Heineken, What has being natural got to do with it? Most of the drugs we use are not natural. Much of the food we eat is not natural (by that I mean it has been bred by humans). Most of our health procedures are not natural.

      December 28, 2012 at 12:55 pm |
    • sam

      I don't know, Heineken – can't Hobby Lobby compromise?

      December 28, 2012 at 12:57 pm |
    • Heineken

      You get a choice at the cost of a choice. How do you not see that?

      December 28, 2012 at 12:58 pm |
    • Moby Schtick

      @Bill Deacon

      So a Christian Scientist company would have to provide no medical insurance whatsoever according to their beliefs?

      December 28, 2012 at 12:59 pm |
    • Tom, Tom, the Piper's Son

      Watch Bill ignore Moby.

      December 28, 2012 at 1:00 pm |
    • Heineken

      @ Santa – What do you mean? I 'm not seeing where I made a statement about "being natural".

      @ Sam – They are compromising. They will pay for preventative contraception (which is against fundemental Christian views) but they won't pay for the Plan B because it is capable of preventing a fertilized egg from implanting.

      December 28, 2012 at 1:02 pm |
    • Heineken

      @ Moby,

      Correct. Furthermore, anyone who gains employment with that company fell off the turnip truck along with the rest of them. Again, personal responsibility.

      December 28, 2012 at 1:03 pm |
    • You are a moron

      "Imagine, if you can, that the government decided you had to provide me with something you think is immoral"

      What like forcing me to pay taxes to pay for a war in the midlle east?

      I believe that is immoral. So I guess you agree that I should not have to pay for that.

      I also believe religion is immoral, but my tax dollars subsidize churches that pay no taxes but enjoy all the benefits the fererdal government provides.

      I guess I should not have to pay taxes because I believe those things are immoral.

      December 28, 2012 at 1:12 pm |
    • suzanne

      It would be different maybe if it prevented the sperm from entering the egg....but conception is the beginning. plenty of people sadly lose their babies at all different stages, the DNA is there and their is life. Anything that grows is living, whether a weed or a baby in it's embriotic stage.

      December 28, 2012 at 1:13 pm |
    • sam

      Personal responsibilty is essentially 'no sex before marriage'. After marriage, have lots of kids.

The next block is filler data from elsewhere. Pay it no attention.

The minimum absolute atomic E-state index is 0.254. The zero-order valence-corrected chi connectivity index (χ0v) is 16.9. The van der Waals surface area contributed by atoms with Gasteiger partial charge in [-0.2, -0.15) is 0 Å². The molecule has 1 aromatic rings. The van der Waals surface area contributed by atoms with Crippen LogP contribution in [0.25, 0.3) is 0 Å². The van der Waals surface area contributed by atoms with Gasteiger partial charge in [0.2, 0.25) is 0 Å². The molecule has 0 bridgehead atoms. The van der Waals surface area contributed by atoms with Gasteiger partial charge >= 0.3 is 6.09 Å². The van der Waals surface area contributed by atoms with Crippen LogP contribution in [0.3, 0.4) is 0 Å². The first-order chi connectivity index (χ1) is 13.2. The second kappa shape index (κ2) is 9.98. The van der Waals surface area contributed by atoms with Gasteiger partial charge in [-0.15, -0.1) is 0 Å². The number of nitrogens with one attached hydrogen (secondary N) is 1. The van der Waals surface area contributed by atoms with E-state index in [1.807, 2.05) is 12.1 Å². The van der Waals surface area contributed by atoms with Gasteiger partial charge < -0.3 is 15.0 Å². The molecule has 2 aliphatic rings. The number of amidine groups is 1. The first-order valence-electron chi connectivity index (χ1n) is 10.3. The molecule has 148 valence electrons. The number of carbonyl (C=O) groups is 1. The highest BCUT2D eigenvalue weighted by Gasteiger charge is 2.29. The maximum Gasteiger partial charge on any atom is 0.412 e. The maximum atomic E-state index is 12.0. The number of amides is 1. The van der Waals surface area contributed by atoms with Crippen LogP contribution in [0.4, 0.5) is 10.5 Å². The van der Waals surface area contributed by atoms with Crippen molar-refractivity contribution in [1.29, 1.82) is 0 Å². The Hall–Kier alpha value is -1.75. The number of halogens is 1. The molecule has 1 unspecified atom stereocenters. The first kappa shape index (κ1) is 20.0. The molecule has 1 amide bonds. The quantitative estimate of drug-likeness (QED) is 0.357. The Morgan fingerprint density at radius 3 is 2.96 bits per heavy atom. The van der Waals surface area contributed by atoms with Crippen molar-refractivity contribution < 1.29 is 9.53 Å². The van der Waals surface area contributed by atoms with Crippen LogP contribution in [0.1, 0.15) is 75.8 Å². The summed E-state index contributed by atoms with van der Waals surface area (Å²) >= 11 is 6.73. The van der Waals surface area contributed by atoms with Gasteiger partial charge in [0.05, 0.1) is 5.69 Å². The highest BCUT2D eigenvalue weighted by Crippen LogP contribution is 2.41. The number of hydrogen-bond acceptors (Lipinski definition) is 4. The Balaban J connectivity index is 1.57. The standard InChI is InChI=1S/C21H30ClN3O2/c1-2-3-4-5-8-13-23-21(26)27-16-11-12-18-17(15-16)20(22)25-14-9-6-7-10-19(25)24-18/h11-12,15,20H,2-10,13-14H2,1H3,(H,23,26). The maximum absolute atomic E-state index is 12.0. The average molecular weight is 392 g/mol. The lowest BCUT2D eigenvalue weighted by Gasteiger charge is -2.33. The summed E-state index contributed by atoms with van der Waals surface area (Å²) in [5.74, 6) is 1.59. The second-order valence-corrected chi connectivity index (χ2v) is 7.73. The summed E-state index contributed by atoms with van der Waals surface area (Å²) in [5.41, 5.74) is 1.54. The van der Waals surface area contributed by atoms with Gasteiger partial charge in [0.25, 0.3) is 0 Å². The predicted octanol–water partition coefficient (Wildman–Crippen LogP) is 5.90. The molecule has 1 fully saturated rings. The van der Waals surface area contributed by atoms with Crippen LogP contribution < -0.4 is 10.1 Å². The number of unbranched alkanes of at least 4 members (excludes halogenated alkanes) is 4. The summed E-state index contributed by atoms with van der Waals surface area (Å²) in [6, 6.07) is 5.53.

No one seems to care much about the personal responsibility that doesn't involve sex.

      December 28, 2012 at 1:14 pm |
  18. Myron Pitts

    I went into Hobby Lobby several months ago and noticed that every item I picked up in the store was made in China. Rather than their execs worrying about their employees' private lives, why don't they show a little economic patriotism and boost the American economy, by buying at least SOME American-made goods. I love how these companies are completely amoral, or even immoral in their business practices, but then want to preach about issues like contraception. Give me a break.

    December 28, 2012 at 12:41 pm |
    • sam

      It is just a little ironic.

      December 28, 2012 at 12:51 pm |
    • Bill Deacon

      Because we don't live in an American economy any more. We live in a world economy. You must have missed the memo.

      December 28, 2012 at 12:53 pm |
    • sam

      It's ok to buy materials from a country that has human rights and infanticide problems. It's only an outrage when white christian babies are at risk.

      December 28, 2012 at 12:56 pm |
    • S. Nelson

      But they're good Christians! Much like many other good Christians I have met in my life. Don't look in their closets!

      December 28, 2012 at 1:08 pm |
    • You are a moron

      How stupid are the fundie twits running Hobby Lobby?

      95% of the items on thier shelves are made in China, a country where aborting female babies is as commonplace as rice noodles.

      It's ok to buy from China, and sell Chinese goods, but providing America women with options that would prevent pregnancy (thus preventing abortions) is not cool.

      What a bunch of brain dead riligiots.

      I'm glad I've never shopped there.

      December 28, 2012 at 1:17 pm |
  19. OrganicManLives_N_anOraganicUNiverSE

    Just poke holes in the condoms and call it an act of god, any "good" christian know this... lol

    December 28, 2012 at 12:41 pm |
  20. papaw nick

    A simple solution would be for HL to drop the insurance and divide the cost of the insurance eaqully among the employees and let each provide for themselves the coverage they desire. Simple.

    December 28, 2012 at 12:41 pm |
    • Women Deserve Better

      That would also be breaking the law. The Affordable Health Care Act requires all employers over a certain number of employees to provide health insurance.

      December 28, 2012 at 1:04 pm |
    • rosestool

      not simple. the original law was already changed that insurance company (not employer) should provide contraceptives, this however did not stop churches' outcry that 'technically' since it's their money – it's them who provides contraceptives.
      same with your solution, it would be HL's money that 'technically' still paying for birth control.
      IIt's hard to deal with relig i ous supers ti tions.

      December 28, 2012 at 1:14 pm |
1 2 3 4 5 6 7 8 9 10 11 12 13 14 15 16 17 18 19 20 21 22 23 24 25 26 27 28 29 30 31 32 33 34 35 36 37 38 39 40 41 42 43 44 45 46 47 48 49 50 51 52 53 54 55 56 57 58 59 60 61 62 63
Advertisement
About this blog

The CNN Belief Blog covers the faith angles of the day's biggest stories, from breaking news to politics to entertainment, fostering a global conversation about the role of religion and belief in readers' lives. It's edited by CNN's Daniel Burke with contributions from Eric Marrapodi and CNN's worldwide news gathering team.